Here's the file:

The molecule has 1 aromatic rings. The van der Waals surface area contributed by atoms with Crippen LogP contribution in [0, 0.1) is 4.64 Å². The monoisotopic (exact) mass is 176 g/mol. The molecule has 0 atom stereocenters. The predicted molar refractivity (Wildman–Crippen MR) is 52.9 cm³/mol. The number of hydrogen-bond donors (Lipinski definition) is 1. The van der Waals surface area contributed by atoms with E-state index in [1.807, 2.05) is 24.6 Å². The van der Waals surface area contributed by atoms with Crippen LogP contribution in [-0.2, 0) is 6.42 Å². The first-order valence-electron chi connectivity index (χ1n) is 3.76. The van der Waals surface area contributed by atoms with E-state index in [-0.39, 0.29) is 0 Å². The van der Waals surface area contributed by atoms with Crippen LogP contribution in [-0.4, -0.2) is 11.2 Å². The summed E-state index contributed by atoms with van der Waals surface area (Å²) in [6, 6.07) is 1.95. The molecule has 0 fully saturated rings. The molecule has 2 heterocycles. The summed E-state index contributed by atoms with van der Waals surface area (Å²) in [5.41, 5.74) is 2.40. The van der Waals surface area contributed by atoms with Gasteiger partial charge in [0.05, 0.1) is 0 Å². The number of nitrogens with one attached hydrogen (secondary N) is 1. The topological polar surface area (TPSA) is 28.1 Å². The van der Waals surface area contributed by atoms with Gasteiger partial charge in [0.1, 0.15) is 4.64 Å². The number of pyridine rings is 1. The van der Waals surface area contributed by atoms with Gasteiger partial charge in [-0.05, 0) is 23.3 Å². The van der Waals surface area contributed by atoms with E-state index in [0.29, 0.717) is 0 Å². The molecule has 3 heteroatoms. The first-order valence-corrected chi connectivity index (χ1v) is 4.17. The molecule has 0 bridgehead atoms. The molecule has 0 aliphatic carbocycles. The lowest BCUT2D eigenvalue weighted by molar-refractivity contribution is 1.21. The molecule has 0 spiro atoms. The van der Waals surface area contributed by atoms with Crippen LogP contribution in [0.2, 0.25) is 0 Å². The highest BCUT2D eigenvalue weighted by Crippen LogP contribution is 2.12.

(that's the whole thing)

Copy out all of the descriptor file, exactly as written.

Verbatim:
The molecule has 1 aromatic rings. The van der Waals surface area contributed by atoms with Crippen LogP contribution in [0, 0.1) is 4.64 Å². The monoisotopic (exact) mass is 176 g/mol. The molecule has 0 atom stereocenters. The predicted molar refractivity (Wildman–Crippen MR) is 52.9 cm³/mol. The number of hydrogen-bond donors (Lipinski definition) is 1. The van der Waals surface area contributed by atoms with E-state index in [1.807, 2.05) is 24.6 Å². The van der Waals surface area contributed by atoms with Crippen LogP contribution in [-0.2, 0) is 6.42 Å². The first-order valence-electron chi connectivity index (χ1n) is 3.76. The van der Waals surface area contributed by atoms with E-state index in [-0.39, 0.29) is 0 Å². The van der Waals surface area contributed by atoms with Crippen LogP contribution in [-0.4, -0.2) is 11.2 Å². The summed E-state index contributed by atoms with van der Waals surface area (Å²) in [6, 6.07) is 1.95. The molecule has 0 fully saturated rings. The molecule has 2 heterocycles. The summed E-state index contributed by atoms with van der Waals surface area (Å²) in [5.41, 5.74) is 2.40. The van der Waals surface area contributed by atoms with Gasteiger partial charge in [0.05, 0.1) is 0 Å². The number of nitrogens with one attached hydrogen (secondary N) is 1. The topological polar surface area (TPSA) is 28.1 Å². The van der Waals surface area contributed by atoms with Gasteiger partial charge in [0.1, 0.15) is 4.64 Å². The number of pyridine rings is 1. The van der Waals surface area contributed by atoms with Gasteiger partial charge in [-0.05, 0) is 23.3 Å². The van der Waals surface area contributed by atoms with E-state index in [0.29, 0.717) is 0 Å². The molecule has 3 heteroatoms. The first-order valence-corrected chi connectivity index (χ1v) is 4.17. The molecule has 0 bridgehead atoms. The molecule has 0 aliphatic carbocycles. The lowest BCUT2D eigenvalue weighted by molar-refractivity contribution is 1.21. The molecule has 0 spiro atoms. The van der Waals surface area contributed by atoms with Crippen LogP contribution in [0.2, 0.25) is 0 Å². The highest BCUT2D eigenvalue weighted by Crippen LogP contribution is 2.12.